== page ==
Tracking and the Panopticon

Who among us who has tried to lose weight hasn’t “tracked”? That’s when you write down every morsel of food and drink that you ingest, including the portion to the gram.

I have weighed and measured, counted “points,” calories, fat grams, fibre grams, carbs and protein, and written it all down dutifully and precisely in a journal or on a chart or on special forms issued to me by various programs I have paid over the years to help me lose a few pounds. I have also tracked exercise by time, intensity, etc.

And after my lengthy experience with tracking, I have come to despise it. It’s not because I’m lazy (though I can be) or it’s inconvenient (though it certainly is). It’s not because it doesn’t “help” to see it all in print or to know that the “if you bite it, write it” rule is in effect. It helps in its own oppressive way.

The reason I despise tracking is that I see it as a kind of monitoring and self-regulation that functions very like the panopticon.  In case you don’t remember (or never knew), Jeremy Bentham (18th C philosopher) came up with this design for prisons such that the inmates wouldn’t be able to tell whether they were being watched at any given time.

Michel Foucault built on this idea, driving home the point that the power over the prisoners arose from their ignorance about whether they were being observed.  The discipline came through their self-monitoring more than through external force.  Feminist philosopher, Sandra Bartky, gave this scenario a uniquely feminist interpretation, arguing that women exert this kind of self-discipline over their bodies. The monitoring is internalized and self-imposed. It’s that self-imposed monitoring and need to exert control that concerns me about tracking.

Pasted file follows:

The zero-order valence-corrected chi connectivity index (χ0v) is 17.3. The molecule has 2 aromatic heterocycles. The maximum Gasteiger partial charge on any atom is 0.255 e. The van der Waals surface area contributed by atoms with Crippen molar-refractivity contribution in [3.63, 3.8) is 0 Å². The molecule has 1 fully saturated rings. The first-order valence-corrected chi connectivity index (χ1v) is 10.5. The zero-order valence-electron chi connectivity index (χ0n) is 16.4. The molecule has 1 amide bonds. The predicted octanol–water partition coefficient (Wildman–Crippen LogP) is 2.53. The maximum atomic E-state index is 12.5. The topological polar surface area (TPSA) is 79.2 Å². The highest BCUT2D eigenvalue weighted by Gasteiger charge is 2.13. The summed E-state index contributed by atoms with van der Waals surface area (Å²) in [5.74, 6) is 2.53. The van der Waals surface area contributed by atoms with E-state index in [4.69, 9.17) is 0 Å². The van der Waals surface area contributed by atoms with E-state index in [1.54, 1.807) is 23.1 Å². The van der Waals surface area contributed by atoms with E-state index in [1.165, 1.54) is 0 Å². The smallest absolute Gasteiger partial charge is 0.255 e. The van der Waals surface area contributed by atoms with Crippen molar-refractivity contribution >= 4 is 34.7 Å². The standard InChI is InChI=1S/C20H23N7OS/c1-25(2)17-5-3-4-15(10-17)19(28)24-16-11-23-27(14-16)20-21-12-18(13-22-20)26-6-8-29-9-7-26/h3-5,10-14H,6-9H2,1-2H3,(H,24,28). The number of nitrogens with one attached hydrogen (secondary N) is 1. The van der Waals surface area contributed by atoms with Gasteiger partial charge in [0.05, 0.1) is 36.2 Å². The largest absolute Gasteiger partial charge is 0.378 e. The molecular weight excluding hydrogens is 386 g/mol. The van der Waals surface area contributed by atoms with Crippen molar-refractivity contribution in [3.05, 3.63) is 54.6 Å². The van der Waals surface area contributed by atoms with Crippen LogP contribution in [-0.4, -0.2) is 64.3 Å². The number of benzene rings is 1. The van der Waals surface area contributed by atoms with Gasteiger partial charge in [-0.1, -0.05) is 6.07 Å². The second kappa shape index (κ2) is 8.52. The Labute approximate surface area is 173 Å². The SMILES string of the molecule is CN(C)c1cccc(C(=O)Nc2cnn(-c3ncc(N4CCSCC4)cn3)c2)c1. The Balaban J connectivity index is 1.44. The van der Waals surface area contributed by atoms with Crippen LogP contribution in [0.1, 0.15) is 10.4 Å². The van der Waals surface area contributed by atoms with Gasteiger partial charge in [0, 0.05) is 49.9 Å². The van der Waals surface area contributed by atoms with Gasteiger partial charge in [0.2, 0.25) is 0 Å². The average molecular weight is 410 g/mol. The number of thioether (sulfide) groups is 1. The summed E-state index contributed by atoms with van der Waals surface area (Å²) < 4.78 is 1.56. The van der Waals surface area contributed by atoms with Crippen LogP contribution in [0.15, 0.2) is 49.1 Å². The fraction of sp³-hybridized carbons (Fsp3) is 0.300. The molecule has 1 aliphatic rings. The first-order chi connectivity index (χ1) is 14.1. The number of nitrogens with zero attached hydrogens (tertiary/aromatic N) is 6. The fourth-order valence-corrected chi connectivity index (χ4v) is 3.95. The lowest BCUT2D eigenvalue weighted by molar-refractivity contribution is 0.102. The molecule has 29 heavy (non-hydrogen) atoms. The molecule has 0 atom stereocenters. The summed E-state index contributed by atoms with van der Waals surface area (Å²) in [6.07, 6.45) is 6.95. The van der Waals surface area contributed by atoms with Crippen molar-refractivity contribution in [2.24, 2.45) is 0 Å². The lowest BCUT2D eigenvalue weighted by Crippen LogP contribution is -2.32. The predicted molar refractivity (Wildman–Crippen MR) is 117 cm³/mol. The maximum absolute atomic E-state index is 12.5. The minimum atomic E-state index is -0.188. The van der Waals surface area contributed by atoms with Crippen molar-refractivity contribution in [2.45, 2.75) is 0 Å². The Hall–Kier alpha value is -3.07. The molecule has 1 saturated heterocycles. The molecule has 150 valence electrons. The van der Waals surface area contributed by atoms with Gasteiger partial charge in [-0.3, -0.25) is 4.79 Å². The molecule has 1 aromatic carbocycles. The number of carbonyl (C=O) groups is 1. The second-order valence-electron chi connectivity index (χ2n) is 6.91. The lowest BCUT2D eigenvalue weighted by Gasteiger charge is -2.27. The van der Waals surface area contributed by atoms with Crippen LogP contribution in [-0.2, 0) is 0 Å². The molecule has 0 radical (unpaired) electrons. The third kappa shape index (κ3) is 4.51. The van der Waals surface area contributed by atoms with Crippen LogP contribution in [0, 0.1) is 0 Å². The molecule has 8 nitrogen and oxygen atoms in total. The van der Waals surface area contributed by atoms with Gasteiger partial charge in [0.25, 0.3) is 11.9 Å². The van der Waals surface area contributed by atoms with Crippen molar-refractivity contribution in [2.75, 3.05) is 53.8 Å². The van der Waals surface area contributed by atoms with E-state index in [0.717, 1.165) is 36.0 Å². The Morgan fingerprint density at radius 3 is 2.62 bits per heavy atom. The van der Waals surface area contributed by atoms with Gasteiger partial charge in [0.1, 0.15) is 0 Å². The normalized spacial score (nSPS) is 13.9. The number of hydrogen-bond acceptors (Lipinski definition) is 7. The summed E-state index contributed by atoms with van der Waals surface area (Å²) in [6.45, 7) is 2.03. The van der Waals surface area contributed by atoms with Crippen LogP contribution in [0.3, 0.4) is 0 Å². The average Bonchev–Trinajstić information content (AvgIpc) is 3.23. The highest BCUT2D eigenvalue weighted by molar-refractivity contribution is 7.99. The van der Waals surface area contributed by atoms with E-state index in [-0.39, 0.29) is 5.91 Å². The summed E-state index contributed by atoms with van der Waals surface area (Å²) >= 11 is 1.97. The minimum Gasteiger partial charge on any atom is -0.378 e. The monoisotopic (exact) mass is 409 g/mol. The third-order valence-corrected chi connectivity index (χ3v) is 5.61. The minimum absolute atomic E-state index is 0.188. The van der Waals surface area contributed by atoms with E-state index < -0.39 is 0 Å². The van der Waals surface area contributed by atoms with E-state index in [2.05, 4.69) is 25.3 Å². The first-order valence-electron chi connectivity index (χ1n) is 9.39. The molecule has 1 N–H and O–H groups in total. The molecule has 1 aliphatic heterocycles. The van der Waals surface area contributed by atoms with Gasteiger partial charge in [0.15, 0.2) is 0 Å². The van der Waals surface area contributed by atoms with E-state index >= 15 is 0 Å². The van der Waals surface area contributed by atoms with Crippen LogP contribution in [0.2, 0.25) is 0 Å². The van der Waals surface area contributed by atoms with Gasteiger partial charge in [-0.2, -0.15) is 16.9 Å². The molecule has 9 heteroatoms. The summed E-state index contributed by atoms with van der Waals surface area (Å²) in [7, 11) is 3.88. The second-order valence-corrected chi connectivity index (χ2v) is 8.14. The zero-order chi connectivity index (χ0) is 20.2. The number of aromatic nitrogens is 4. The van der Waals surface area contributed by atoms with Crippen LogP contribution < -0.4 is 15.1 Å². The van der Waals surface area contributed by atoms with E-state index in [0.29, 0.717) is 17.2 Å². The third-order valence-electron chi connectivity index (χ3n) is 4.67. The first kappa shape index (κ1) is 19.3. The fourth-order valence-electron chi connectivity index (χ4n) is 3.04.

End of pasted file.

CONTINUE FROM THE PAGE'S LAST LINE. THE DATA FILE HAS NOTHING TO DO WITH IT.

I know that there are studies that show quite definitively that it’s difficult to lose weight if you don’t track, that tracking keeps us “accountable,” and even that it enables us to know not just when we are eating too much but when we are not eating enough.  But it is also oppressive and somehow reveals an attitude of mistrust about our ability to make good decisions for ourselves.  We need to be disciplined, controlled, regulated — but since that’s too difficult to do, we need to be talked into disciplining, controlling and regulating ourselves.

I remember joining a weight loss program once that was big on tracking.  If I had a “bad” week, the “leader” would ask to see my tracker the week after.  So for that week, the tracking had to be flawless. But half the time she wouldn’t even look at it that next week. Just knowing that she might was enough to “keep me in line.”  Very panopticon-esque, don’t you think?

But today I have a different vision for myself.  And it involves more freedom, less self-monitoring. And if it means carrying a few more pounds than I would if I tracked regularly, then it’s worth it to me. My version of fitness includes commitment, but doesn’t include close self-surveillance. [image is from the wikipedia entry on the panopticon, drawn by Wiley Reveley, 1791]

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